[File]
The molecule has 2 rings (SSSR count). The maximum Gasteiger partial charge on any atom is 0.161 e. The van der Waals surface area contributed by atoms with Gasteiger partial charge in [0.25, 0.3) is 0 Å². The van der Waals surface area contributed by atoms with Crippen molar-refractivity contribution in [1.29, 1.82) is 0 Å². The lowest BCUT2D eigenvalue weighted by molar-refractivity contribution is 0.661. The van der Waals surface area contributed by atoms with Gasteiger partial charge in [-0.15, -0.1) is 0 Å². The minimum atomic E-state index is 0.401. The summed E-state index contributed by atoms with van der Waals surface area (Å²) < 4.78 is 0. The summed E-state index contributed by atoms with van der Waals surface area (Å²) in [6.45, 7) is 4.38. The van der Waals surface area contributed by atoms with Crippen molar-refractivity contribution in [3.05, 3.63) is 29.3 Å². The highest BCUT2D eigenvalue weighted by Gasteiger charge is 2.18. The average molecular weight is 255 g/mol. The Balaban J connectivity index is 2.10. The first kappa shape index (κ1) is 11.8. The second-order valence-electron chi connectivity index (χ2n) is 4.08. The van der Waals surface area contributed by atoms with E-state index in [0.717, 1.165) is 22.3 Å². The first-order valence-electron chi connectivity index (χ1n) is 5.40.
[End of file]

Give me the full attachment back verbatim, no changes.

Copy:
The molecule has 2 rings (SSSR count). The maximum Gasteiger partial charge on any atom is 0.161 e. The van der Waals surface area contributed by atoms with Gasteiger partial charge in [0.25, 0.3) is 0 Å². The van der Waals surface area contributed by atoms with Crippen molar-refractivity contribution in [1.29, 1.82) is 0 Å². The lowest BCUT2D eigenvalue weighted by molar-refractivity contribution is 0.661. The van der Waals surface area contributed by atoms with Gasteiger partial charge in [-0.15, -0.1) is 0 Å². The minimum atomic E-state index is 0.401. The summed E-state index contributed by atoms with van der Waals surface area (Å²) < 4.78 is 0. The summed E-state index contributed by atoms with van der Waals surface area (Å²) in [6.45, 7) is 4.38. The van der Waals surface area contributed by atoms with Crippen molar-refractivity contribution in [3.05, 3.63) is 29.3 Å². The highest BCUT2D eigenvalue weighted by Gasteiger charge is 2.18. The average molecular weight is 255 g/mol. The Balaban J connectivity index is 2.10. The first kappa shape index (κ1) is 11.8. The second-order valence-electron chi connectivity index (χ2n) is 4.08. The van der Waals surface area contributed by atoms with E-state index in [0.717, 1.165) is 22.3 Å². The first-order valence-electron chi connectivity index (χ1n) is 5.40.